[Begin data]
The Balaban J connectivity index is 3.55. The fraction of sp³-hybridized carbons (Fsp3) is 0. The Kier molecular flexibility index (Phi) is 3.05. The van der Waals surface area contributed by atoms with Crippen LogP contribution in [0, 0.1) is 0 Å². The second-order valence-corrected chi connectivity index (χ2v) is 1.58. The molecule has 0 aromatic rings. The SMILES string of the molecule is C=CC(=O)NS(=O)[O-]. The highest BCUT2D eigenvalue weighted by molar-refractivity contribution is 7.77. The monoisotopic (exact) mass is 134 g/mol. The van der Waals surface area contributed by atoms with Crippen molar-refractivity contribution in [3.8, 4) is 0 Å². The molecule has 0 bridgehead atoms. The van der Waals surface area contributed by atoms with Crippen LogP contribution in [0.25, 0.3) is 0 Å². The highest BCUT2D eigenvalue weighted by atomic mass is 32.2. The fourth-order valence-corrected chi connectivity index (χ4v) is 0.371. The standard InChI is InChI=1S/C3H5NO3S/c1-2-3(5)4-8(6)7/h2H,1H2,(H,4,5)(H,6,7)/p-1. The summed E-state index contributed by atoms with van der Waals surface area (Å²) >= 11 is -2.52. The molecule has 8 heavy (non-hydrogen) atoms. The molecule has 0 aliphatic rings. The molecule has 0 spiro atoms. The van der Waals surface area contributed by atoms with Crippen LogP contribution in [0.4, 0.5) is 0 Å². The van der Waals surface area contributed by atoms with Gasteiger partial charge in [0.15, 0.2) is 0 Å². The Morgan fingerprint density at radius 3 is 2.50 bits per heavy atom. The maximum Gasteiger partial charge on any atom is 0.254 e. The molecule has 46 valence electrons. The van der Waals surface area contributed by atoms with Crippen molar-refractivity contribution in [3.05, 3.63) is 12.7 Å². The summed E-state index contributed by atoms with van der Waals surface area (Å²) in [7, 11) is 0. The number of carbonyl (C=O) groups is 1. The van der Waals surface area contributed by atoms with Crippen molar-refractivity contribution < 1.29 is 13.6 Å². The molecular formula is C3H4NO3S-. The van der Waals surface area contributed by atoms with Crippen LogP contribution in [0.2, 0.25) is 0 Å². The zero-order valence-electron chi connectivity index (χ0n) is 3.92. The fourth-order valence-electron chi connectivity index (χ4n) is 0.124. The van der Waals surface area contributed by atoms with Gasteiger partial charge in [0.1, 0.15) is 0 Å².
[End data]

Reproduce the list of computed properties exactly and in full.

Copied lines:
The Balaban J connectivity index is 3.55. The fraction of sp³-hybridized carbons (Fsp3) is 0. The Kier molecular flexibility index (Phi) is 3.05. The van der Waals surface area contributed by atoms with Crippen LogP contribution in [0, 0.1) is 0 Å². The second-order valence-corrected chi connectivity index (χ2v) is 1.58. The molecule has 0 aromatic rings. The SMILES string of the molecule is C=CC(=O)NS(=O)[O-]. The highest BCUT2D eigenvalue weighted by molar-refractivity contribution is 7.77. The monoisotopic (exact) mass is 134 g/mol. The van der Waals surface area contributed by atoms with Crippen molar-refractivity contribution in [3.8, 4) is 0 Å². The molecule has 0 bridgehead atoms. The van der Waals surface area contributed by atoms with Crippen LogP contribution in [0.25, 0.3) is 0 Å². The highest BCUT2D eigenvalue weighted by atomic mass is 32.2. The fourth-order valence-corrected chi connectivity index (χ4v) is 0.371. The standard InChI is InChI=1S/C3H5NO3S/c1-2-3(5)4-8(6)7/h2H,1H2,(H,4,5)(H,6,7)/p-1. The summed E-state index contributed by atoms with van der Waals surface area (Å²) >= 11 is -2.52. The molecule has 8 heavy (non-hydrogen) atoms. The molecule has 0 aliphatic rings. The molecule has 0 spiro atoms. The van der Waals surface area contributed by atoms with Crippen LogP contribution in [0.4, 0.5) is 0 Å². The van der Waals surface area contributed by atoms with Gasteiger partial charge in [0.15, 0.2) is 0 Å². The Morgan fingerprint density at radius 3 is 2.50 bits per heavy atom. The maximum Gasteiger partial charge on any atom is 0.254 e. The molecule has 46 valence electrons. The van der Waals surface area contributed by atoms with Crippen molar-refractivity contribution in [3.05, 3.63) is 12.7 Å². The summed E-state index contributed by atoms with van der Waals surface area (Å²) in [7, 11) is 0. The number of carbonyl (C=O) groups is 1. The van der Waals surface area contributed by atoms with Crippen molar-refractivity contribution < 1.29 is 13.6 Å². The molecular formula is C3H4NO3S-. The van der Waals surface area contributed by atoms with Crippen LogP contribution in [0.2, 0.25) is 0 Å². The zero-order valence-electron chi connectivity index (χ0n) is 3.92. The fourth-order valence-electron chi connectivity index (χ4n) is 0.124. The van der Waals surface area contributed by atoms with Gasteiger partial charge in [0.1, 0.15) is 0 Å².